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Board 92: MAKER: Developing Compostable Composites: A Multidisciplinary Approach Toward Sustainable Material Adoption

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2019 ASEE Annual Conference & Exposition


Tampa, Florida

Publication Date

June 15, 2019

Start Date

June 15, 2019

End Date

June 19, 2019

Conference Session

Manufacturing Division Poster Session

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Paper Authors


Louise Rosanna Manfredi Syracuse University

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Dr. Manfredi holds a Ph.D. in Mechanical Engineering (2011) and a BDes in Product Design (2006) from the University of Leeds, UK.

Dr. Manfredi’s primary research interest centers on sustainable product development, and how the decisions designers and engineers make affect the environment during the life cycle of these products. She is particularly focused on the development of sustainable/environmentally conscious toolkit which give future designers access to cutting-edge techniques in product development and manufacture.

Louise is also interested in the assessment and development of environmentally conscious materials in the prototyping phase of product development.

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Engineering design is a human-centric discipline that seeks to produce products, services, and systems that enrich and improve people’s lives. Designers can influence the way we feel about ourselves, how we interact with others, and how we feel about the world around us. Conversely, we can create negative effects; most notably, landfill waste. With a burgeoning world population, much attention is focused on how we sustainably use our ever-decreasing supply of materials. This project was framed within the context of low-cost flatpack furniture, which is typically made from non-biodegradable particle board. End-of-life for particleboard is landfill or incineration.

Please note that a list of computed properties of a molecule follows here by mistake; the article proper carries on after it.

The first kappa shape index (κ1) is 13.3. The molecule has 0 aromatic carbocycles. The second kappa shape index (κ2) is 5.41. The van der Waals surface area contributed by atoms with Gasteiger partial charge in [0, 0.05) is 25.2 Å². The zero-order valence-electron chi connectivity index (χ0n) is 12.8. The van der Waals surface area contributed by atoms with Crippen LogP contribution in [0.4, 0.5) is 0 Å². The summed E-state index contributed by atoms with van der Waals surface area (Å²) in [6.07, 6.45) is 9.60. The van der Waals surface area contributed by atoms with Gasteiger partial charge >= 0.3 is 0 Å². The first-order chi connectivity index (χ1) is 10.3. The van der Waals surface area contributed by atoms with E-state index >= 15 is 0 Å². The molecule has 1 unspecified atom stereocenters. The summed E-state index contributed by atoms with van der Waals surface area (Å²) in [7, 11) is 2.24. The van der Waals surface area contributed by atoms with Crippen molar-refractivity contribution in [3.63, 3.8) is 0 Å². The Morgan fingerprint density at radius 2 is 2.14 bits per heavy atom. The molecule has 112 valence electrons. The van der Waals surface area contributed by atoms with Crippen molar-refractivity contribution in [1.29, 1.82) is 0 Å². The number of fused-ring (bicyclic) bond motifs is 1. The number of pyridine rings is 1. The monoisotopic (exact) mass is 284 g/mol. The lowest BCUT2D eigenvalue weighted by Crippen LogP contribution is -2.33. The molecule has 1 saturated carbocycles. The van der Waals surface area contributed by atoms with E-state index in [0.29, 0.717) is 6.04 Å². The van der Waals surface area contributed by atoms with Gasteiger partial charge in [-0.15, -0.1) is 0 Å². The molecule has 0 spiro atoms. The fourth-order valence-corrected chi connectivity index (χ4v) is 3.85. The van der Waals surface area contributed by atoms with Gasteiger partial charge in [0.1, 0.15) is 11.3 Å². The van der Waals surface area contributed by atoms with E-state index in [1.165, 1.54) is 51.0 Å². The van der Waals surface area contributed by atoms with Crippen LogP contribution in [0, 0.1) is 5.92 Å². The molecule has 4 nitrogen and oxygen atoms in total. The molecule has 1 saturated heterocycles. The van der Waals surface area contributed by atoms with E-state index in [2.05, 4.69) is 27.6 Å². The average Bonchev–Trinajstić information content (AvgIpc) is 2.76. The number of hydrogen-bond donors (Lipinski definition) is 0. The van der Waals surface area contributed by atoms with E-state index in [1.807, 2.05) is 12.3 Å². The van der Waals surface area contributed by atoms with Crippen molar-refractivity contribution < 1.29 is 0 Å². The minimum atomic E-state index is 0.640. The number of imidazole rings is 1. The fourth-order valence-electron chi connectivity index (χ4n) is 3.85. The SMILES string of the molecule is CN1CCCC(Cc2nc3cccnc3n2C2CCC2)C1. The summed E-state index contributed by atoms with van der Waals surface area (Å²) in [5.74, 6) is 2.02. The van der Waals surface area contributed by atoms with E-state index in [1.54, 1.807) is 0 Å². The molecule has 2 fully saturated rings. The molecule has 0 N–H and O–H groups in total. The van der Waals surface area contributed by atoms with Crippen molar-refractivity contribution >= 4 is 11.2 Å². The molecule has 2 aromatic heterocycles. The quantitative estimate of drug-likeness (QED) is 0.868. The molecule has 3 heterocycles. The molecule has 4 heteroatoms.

The overarching research goal of this project was to determine whether post-consumer paper and a bioplastic binder were suitable for the creation of a more environmentally friendly composite (than its traditional particleboard counterpart) that has future potential to be composted with food waste. Specifically, we aimed to (1) empirically test how this composite performs under standard material testing methods in comparison to a low-density particleboard, (2) determine to what extent these composites can be produced and used without the need for specialist equipment, and (3) begin to investigate the triple bottom line (social, environmental and financial) though various life cycle analysis methods. From the environmental perspective, employing a circular design approach (utilizing waste from other industries, in this case, used paper) the environmental question becomes: can we create a material of ‘value’ that makes some progress towards reducing manufacturing carbon emission?

The novelty of this research lies in the pairing of mechanical material testing with usability testing with research study participants who might work with novel materials. Undergraduate design students were recruited to evaluate composite material samples for ease machining and fastening.

Manfredi, L. R. (2019, June), Board 92: MAKER: Developing Compostable Composites: A Multidisciplinary Approach Toward Sustainable Material Adoption Paper presented at 2019 ASEE Annual Conference & Exposition , Tampa, Florida. 10.18260/1-2--32461

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